The final assessment will consider:
- The applicable sections of the planning scheme;
- Any representations received;
- Comments from external or internal referral agencies; and
- Any conditions set by TasWater or the Tasmanian Heritage Council.
Once you have received approval, you should review any conditions imposed.
Some conditions may require changes to the proposal, such as how stormwater is managed, whether landscaping should be required or whether some other modification is needed.
Other conditions will relate to the standard on construction, limitations on the use of the land or specify how construction should occur to protect the surrounding environment or amenity.
It is important that you understand these conditions and comply with these conditions. If you are unhappy with any conditions you can discuss these with planning staff or lodge an appeal to the Tasmanian Civil and Administrative Tribunal (TASCAT).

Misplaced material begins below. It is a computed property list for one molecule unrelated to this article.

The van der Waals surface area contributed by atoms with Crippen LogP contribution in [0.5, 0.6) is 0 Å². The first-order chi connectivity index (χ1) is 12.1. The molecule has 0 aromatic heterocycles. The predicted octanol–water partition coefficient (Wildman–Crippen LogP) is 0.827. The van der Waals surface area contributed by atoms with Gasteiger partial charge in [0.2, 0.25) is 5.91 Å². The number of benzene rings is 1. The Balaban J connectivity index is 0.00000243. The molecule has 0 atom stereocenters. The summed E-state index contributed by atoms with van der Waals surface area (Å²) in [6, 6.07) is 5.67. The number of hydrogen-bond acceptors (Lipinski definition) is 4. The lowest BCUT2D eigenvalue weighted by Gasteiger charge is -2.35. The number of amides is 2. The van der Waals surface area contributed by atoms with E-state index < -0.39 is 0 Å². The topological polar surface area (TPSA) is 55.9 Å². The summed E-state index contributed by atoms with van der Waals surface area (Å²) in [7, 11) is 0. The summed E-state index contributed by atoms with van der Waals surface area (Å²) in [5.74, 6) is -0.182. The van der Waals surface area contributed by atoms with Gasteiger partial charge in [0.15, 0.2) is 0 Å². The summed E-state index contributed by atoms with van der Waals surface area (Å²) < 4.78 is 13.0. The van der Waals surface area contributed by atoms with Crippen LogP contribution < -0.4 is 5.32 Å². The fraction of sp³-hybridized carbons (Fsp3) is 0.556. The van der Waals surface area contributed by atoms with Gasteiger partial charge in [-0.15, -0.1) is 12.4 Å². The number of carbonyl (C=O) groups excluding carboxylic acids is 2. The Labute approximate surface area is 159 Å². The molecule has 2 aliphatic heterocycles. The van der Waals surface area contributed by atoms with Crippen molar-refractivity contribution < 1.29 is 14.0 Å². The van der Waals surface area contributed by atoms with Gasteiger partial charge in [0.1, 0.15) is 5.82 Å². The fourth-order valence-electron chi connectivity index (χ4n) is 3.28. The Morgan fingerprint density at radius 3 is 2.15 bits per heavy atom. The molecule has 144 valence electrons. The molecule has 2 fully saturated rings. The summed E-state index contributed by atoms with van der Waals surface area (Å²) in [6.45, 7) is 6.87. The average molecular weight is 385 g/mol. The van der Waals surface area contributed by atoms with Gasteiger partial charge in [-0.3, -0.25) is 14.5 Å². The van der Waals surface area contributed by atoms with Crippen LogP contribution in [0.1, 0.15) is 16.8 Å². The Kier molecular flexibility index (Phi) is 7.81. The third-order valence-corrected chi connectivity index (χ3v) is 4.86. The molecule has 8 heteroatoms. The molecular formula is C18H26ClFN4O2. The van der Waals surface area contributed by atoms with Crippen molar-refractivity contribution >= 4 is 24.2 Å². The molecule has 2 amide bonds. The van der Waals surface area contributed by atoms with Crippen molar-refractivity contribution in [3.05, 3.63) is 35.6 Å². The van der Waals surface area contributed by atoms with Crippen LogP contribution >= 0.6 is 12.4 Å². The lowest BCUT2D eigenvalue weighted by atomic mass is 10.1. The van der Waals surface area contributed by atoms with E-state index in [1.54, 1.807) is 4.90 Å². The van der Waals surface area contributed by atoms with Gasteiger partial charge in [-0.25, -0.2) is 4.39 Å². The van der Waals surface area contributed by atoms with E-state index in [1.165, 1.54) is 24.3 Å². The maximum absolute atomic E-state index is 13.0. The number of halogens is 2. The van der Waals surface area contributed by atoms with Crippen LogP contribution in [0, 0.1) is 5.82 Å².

Building, Plumbing, Wastewater and Infrastructure Approvals
Planning approval is often the first of several approvals required.
Building and plumbing approvals may be required.
If your property is unserviced and you are construction a new habitable building or adding to the number of bedrooms, wastewater approval will be required.
If you need to build or upgrade a driveway or do any other work outside your property and within the road reservation, a Notice of Intention to Carry Out Work (development works) form must be first completed and approved.